What Jeremy Corbyn’s Reelection Could Mean for Britain and Its Jews
Last month, the UK Labour Party reelected Jeremy Corbyn to be its leader.
Corbyn, a vociferous supporter of the BDS Movement, Hezbollah and Hamas, is also a strong supporter of Palestinian rights. He believes that all Palestinians, including those with refugee status in Lebanon and Syria, should have the right to return to Israel. Corbyn has also refused to visit Yad Vashem, which could imply that he is a Holocaust denier.
Corbyn has said he plans to remove antisemitism from the Labour Party, but his actions don’t match his words.
Zafar Iqbal, a Birmingham city councilor, was recently discovered to have posted an antisemitic video, produced by David Duke, on Facebook. Yet there were no consequences for Iqbal, who claimed someone else posted it. His feeble excuse was perfectly acceptable to his fellow Labour Party members.
The Home Affairs Select Committee of the British Parliament recently concluded, in a withering judgment on the Labour leader, that Corbyn has shown a “lack of consistent leadership” in tackling antisemitic abuse within the Labour Party. The report, signed by two senior Labour MPs, questioned whether Corbyn “fully appreciates” the nature of antisemitism, and said that the party was guilty of “incompetence” over its handling of serious and well-publicized allegations of antisemitism.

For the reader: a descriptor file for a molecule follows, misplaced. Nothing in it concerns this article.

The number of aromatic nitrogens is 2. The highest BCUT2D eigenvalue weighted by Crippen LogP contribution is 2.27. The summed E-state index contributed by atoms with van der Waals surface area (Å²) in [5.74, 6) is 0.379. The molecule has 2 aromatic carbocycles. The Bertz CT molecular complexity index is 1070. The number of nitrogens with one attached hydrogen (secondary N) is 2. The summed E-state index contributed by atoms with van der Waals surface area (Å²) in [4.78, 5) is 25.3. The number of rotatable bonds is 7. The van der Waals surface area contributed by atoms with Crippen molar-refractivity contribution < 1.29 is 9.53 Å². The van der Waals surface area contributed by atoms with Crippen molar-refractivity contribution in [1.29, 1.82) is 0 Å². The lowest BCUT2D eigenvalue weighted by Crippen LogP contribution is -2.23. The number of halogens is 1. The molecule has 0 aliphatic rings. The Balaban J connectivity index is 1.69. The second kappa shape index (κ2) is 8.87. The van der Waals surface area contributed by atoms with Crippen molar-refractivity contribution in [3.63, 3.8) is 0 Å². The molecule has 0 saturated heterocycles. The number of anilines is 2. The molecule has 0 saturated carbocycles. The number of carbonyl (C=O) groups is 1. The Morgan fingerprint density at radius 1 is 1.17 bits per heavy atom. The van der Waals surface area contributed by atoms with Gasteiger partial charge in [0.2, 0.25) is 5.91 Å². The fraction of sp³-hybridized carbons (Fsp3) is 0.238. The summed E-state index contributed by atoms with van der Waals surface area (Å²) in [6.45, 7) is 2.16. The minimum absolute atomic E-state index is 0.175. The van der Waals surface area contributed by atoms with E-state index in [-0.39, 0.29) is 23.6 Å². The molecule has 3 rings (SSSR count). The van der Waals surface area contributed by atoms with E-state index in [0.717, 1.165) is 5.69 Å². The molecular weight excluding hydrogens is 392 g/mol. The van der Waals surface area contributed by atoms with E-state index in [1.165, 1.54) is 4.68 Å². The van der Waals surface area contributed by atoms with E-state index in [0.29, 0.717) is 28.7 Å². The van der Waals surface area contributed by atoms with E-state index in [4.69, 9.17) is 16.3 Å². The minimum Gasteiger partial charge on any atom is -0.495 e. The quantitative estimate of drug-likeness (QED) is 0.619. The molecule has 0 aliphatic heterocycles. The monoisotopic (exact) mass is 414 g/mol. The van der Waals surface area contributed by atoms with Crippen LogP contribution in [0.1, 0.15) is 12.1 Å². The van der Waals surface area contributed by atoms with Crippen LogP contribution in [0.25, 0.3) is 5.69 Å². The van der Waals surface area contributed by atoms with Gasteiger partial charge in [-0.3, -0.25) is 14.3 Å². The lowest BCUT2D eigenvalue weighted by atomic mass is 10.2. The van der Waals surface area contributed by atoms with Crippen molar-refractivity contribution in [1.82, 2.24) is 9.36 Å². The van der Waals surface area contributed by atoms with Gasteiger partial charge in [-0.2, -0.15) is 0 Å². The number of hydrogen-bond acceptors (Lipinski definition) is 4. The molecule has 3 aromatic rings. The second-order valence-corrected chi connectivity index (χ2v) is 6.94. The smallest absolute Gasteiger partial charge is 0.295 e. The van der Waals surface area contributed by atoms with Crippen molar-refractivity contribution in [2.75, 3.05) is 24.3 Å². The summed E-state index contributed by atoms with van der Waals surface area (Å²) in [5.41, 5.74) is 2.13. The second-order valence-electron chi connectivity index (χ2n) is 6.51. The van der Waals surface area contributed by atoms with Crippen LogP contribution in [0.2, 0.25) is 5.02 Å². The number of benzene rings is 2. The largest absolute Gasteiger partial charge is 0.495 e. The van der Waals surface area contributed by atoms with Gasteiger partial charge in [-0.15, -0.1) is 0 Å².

Do the British suffer from short-term memory loss, or do they simply agree with Corbyn’s views on Israel and the Jews? Is the Jewish vote irrelevant today in Britain, or just irrelevant to the Labour Party?
And what about Anglo-British Jewry? Where are they? Have they shown enough outrage at this disgraceful reappearance of antisemitism? Or have they quietly dismissed the issue, not wishing to bring attention to themselves? Community leaders have spoken out, but where are all the other Jews? Where are the demonstrations to show their outrage? Is British Jewry simply going to wait and see if Corbyn becomes the next prime minister?
There are thought to be less than 250,000 Jews in the UK today, half of whom are believed to be Hasidic. Jews in Britain are outnumbered by Muslims 10 to one, which deeply impacts politicians at election time.
Then there are those non-Muslim Brits who just don’t like Jews. The great Jewish (and British) philosopher, Isaiah Berlin, once quipped that the definition of an antisemite is someone who hates Jews more than is absolutely necessary.
The Jews were expelled from England in 1290, and the Magna Carta, that great bastion of civil law (which has three antisemitic provisions) did nothing to save them.
Israel will survive another antisemitic European leader, but will British Jewry? Will we soon see mass immigration of British Jews to Israel?
Perhaps it’s all part of God’s plan to gather the Jews and return them to their homeland . But are we meant to concede our fate or would God prefer we fight on? British Jews must decide — before it is too late.
Howard Epstein is a political commentator and the author of: Guns, Traumas and Exceptionalism: America in the Twenty-First Century, recently published by Amazon and on Kindle.